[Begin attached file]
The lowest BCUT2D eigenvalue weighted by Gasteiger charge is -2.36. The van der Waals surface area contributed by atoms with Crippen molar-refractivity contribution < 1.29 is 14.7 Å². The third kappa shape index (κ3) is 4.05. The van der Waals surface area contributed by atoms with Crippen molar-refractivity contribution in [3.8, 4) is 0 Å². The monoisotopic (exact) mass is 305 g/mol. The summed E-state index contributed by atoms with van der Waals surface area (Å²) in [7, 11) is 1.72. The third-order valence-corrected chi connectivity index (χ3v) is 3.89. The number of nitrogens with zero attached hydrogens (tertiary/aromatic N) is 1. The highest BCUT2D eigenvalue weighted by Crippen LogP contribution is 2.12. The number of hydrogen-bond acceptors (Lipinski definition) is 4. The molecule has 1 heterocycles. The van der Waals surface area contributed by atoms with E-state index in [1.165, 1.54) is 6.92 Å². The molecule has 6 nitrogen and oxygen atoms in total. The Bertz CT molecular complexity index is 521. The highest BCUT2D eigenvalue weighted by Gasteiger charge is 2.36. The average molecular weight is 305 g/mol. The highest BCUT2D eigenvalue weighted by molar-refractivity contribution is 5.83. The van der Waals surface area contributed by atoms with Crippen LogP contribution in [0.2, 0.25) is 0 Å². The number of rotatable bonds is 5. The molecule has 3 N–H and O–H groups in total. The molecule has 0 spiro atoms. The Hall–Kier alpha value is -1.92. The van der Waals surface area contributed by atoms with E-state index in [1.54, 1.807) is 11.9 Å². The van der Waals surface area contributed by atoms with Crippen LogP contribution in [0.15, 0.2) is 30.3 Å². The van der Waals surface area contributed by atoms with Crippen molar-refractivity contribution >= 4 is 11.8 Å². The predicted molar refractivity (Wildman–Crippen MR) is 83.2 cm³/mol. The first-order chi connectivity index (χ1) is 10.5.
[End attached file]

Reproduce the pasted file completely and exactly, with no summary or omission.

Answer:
The lowest BCUT2D eigenvalue weighted by Gasteiger charge is -2.36. The van der Waals surface area contributed by atoms with Crippen molar-refractivity contribution < 1.29 is 14.7 Å². The third kappa shape index (κ3) is 4.05. The van der Waals surface area contributed by atoms with Crippen molar-refractivity contribution in [3.8, 4) is 0 Å². The monoisotopic (exact) mass is 305 g/mol. The summed E-state index contributed by atoms with van der Waals surface area (Å²) in [7, 11) is 1.72. The third-order valence-corrected chi connectivity index (χ3v) is 3.89. The number of nitrogens with zero attached hydrogens (tertiary/aromatic N) is 1. The highest BCUT2D eigenvalue weighted by Crippen LogP contribution is 2.12. The number of hydrogen-bond acceptors (Lipinski definition) is 4. The molecule has 1 heterocycles. The van der Waals surface area contributed by atoms with E-state index in [1.165, 1.54) is 6.92 Å². The molecule has 6 nitrogen and oxygen atoms in total. The Bertz CT molecular complexity index is 521. The highest BCUT2D eigenvalue weighted by Gasteiger charge is 2.36. The average molecular weight is 305 g/mol. The highest BCUT2D eigenvalue weighted by molar-refractivity contribution is 5.83. The van der Waals surface area contributed by atoms with Crippen LogP contribution in [0.2, 0.25) is 0 Å². The number of rotatable bonds is 5. The molecule has 3 N–H and O–H groups in total. The molecule has 0 spiro atoms. The Hall–Kier alpha value is -1.92. The van der Waals surface area contributed by atoms with E-state index in [1.54, 1.807) is 11.9 Å². The van der Waals surface area contributed by atoms with Crippen LogP contribution in [0.15, 0.2) is 30.3 Å². The van der Waals surface area contributed by atoms with Crippen molar-refractivity contribution >= 4 is 11.8 Å². The predicted molar refractivity (Wildman–Crippen MR) is 83.2 cm³/mol. The first-order chi connectivity index (χ1) is 10.5.